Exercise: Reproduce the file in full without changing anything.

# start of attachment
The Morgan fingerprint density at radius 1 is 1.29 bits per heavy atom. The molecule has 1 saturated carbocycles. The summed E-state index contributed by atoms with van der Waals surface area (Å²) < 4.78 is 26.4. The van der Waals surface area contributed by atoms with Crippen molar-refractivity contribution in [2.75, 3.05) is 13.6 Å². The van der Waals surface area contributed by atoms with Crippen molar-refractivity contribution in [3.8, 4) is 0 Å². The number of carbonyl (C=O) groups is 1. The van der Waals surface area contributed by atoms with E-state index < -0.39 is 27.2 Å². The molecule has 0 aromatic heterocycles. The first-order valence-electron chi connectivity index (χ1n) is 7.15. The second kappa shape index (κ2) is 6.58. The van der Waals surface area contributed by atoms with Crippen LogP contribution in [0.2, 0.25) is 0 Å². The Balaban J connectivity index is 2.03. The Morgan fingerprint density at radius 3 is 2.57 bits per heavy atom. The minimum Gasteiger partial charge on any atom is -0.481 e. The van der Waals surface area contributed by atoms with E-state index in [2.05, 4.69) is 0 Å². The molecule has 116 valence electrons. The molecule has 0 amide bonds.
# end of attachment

The Morgan fingerprint density at radius 1 is 1.29 bits per heavy atom. The molecule has 1 saturated carbocycles. The summed E-state index contributed by atoms with van der Waals surface area (Å²) < 4.78 is 26.4. The van der Waals surface area contributed by atoms with Crippen molar-refractivity contribution in [2.75, 3.05) is 13.6 Å². The van der Waals surface area contributed by atoms with Crippen molar-refractivity contribution in [3.8, 4) is 0 Å². The number of carbonyl (C=O) groups is 1. The van der Waals surface area contributed by atoms with E-state index < -0.39 is 27.2 Å². The molecule has 0 aromatic heterocycles. The first-order valence-electron chi connectivity index (χ1n) is 7.15. The second kappa shape index (κ2) is 6.58. The van der Waals surface area contributed by atoms with Crippen LogP contribution in [0.2, 0.25) is 0 Å². The Balaban J connectivity index is 2.03. The Morgan fingerprint density at radius 3 is 2.57 bits per heavy atom. The minimum Gasteiger partial charge on any atom is -0.481 e. The van der Waals surface area contributed by atoms with E-state index in [2.05, 4.69) is 0 Å². The molecule has 116 valence electrons. The molecule has 0 amide bonds.